For security reasons, we want to change the password that starts the SQL Server service everyday. Is it possible to do this without restarting the service?

If it is possible will the changes be immediately applied, or will I eventually need to restart the service to get the new password?

We were thinking of doing this change in the services option of the windows OS and not in SQL Server configuration manager.

  • 2
    This sounds like a classic XY problem - add details to your question showing what security issue you are attempting to alleivate, why you want to change the password every day, and what you think that will buy you without restarting the instance.
    – Hannah Vernon
    Feb 6, 2019 at 21:03
  • To further the "XY Problem" comment, why are you using a service account with a password in the first place? Best practice is to use a virtual account (or NETWORK SERVICE if using Windows Server 2008). See learn.microsoft.com/en-us/sql/database-engine/configure-windows/… Feb 6, 2019 at 22:44

3 Answers 3


I would not go through group managed service accounts initially, depending on the issue, environment you are dealing with.

I am not sure what version of sql and the type of security issues you have, but from previous experience permissions to sql server service and agent accounts take affect after a restarting of the service.

I would rather use the sql server configuration manager whenever possible

If you are concerned about security you most definetely need to be able to restart this service, and if that is not possible, then your environment is asking for a good availability group configured, so you are always on, because you need to bear in mind you need patching your servers on a regular basis, and that requires reboots most of the time.

Please review what is preventing your from restarting and address that with management.


...for security reasons we want to change the password that starts the sql server service everyday

I realize this is probably outside your control, but it's worth mentioning that this is not a good idea for security. It's a high process overhead for your organization (even if it's generally automated in some way), and it will likely lead to increased chances of some kind of password breach.

Think about it like this: every time you open the bank vault, there is a risk that some malicious person can get inside. Would you rather open the vault every single day and change the locks, or open it occasionally and keep a really big lock on it (long, secure password).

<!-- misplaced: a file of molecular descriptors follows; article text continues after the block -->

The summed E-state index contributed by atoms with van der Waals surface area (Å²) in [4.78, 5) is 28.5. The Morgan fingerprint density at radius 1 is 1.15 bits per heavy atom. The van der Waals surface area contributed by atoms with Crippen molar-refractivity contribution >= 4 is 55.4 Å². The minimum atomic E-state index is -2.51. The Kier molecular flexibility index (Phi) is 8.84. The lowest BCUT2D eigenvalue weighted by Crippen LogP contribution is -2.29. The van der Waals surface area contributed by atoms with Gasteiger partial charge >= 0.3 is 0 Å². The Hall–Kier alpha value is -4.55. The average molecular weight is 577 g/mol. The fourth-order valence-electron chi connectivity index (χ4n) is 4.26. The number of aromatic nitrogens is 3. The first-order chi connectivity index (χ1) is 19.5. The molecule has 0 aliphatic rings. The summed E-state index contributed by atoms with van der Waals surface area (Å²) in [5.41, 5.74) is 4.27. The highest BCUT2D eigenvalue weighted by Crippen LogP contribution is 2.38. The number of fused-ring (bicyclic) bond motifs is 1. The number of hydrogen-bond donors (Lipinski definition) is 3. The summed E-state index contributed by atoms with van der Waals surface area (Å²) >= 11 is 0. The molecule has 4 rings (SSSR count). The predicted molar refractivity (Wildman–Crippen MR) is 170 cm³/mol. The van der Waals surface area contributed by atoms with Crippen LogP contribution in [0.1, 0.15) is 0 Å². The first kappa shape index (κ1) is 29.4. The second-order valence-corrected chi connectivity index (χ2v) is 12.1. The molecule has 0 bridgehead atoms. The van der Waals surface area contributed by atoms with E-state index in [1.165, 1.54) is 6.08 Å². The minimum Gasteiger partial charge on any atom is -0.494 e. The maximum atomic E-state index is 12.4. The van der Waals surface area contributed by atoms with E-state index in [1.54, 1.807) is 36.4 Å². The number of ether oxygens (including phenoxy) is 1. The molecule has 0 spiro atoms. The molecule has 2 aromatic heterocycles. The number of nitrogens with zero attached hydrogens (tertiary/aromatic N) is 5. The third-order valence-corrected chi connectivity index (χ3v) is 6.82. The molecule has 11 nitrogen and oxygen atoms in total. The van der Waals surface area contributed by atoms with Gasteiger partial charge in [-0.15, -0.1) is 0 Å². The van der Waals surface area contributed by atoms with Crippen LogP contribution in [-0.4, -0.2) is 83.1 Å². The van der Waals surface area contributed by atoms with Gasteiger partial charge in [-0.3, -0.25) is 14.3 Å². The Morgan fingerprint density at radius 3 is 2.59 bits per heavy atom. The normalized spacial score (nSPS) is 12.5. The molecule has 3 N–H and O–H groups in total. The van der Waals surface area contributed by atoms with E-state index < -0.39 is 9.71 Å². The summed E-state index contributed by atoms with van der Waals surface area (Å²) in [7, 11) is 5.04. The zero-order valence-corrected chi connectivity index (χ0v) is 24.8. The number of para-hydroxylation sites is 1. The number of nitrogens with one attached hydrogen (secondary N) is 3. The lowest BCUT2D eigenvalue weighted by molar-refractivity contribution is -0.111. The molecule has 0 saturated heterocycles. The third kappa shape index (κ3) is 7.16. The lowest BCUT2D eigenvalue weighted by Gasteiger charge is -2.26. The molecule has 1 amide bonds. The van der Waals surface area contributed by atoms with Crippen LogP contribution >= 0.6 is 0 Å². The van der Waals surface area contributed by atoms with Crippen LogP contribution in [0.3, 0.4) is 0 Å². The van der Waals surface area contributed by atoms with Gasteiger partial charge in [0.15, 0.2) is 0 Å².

Accessing the password every day (to change it, and then apply it to the service account) is like this. You should very a very secure password over changing the password frequently.

If you are required to do this, though - why don't you want to use SQL Server Configuration Manager? That is the recommended method per the docs:

SQL Server Configuration Manager - Changing the Accounts Used by the Services

Always use SQL Server tools such as SQL Server Configuration Manager to change the account used by the SQL Server or SQL Server Agent services, or to change the password for the account. In addition to changing the account name, SQL Server Configuration Manager performs additional configuration such as setting permissions in the Windows Registry so that the new account can read the SQL Server settings. Other tools such as the Windows Services Control Manager can change the account name but do not change associated settings. If the service cannot access the SQL Server portion of the registry the service may not start properly.

Emphasis added by me. So doing this outside of the service can cause reliability issues with your database engine.

Regarding avoiding a restart, using the configuration manager accomplishes this goal as well:

As an additional benefit, passwords changed using SQL Server Configuration Manager, SMO, or WMI take affect immediately without restarting the service.

Of course, as other answers have mentioned, you should be allowed to restart the service from time to time (Windows Updates, etc).


for security reasons we want to change the password that starts the sql server service everyday

Why is sql server service restarted everyday ? Just before you restart the service, you can use dbatools - Update-DbaServiceAccount to update the password for the sql server service account.

e.g. Below Changes the current service account's password of the service MSSQL$MYINSTANCE to 'Qwerty1234'

$SecurePassword = ConvertTo-SecureString 'Qwerty1234' -AsPlainText -Force
Update-DbaServiceAccount -ComputerName sql1 -ServiceName 'MSSQL$MYINSTANCE' -SecurePassword $SecurePassword

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